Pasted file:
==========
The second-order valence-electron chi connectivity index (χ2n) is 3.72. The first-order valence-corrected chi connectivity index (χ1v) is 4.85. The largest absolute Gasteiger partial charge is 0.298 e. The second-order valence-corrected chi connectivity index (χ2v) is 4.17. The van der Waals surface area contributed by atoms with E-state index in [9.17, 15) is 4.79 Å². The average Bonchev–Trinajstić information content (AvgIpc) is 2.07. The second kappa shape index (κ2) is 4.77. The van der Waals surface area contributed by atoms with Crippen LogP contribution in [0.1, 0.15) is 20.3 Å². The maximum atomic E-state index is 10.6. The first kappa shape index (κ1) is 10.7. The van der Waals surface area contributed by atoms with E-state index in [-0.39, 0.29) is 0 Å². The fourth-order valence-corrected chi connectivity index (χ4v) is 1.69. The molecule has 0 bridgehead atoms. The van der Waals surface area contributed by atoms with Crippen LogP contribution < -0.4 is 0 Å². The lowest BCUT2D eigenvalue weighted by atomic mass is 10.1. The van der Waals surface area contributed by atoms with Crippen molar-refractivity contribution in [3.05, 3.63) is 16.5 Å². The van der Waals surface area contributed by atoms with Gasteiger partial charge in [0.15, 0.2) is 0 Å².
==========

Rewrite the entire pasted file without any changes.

The second-order valence-electron chi connectivity index (χ2n) is 3.72. The first-order valence-corrected chi connectivity index (χ1v) is 4.85. The largest absolute Gasteiger partial charge is 0.298 e. The second-order valence-corrected chi connectivity index (χ2v) is 4.17. The van der Waals surface area contributed by atoms with E-state index in [9.17, 15) is 4.79 Å². The average Bonchev–Trinajstić information content (AvgIpc) is 2.07. The second kappa shape index (κ2) is 4.77. The van der Waals surface area contributed by atoms with Crippen LogP contribution in [0.1, 0.15) is 20.3 Å². The maximum atomic E-state index is 10.6. The first kappa shape index (κ1) is 10.7. The van der Waals surface area contributed by atoms with E-state index in [-0.39, 0.29) is 0 Å². The fourth-order valence-corrected chi connectivity index (χ4v) is 1.69. The molecule has 0 bridgehead atoms. The van der Waals surface area contributed by atoms with Crippen LogP contribution < -0.4 is 0 Å². The lowest BCUT2D eigenvalue weighted by atomic mass is 10.1. The van der Waals surface area contributed by atoms with Crippen molar-refractivity contribution in [3.05, 3.63) is 16.5 Å². The van der Waals surface area contributed by atoms with Gasteiger partial charge in [0.15, 0.2) is 0 Å².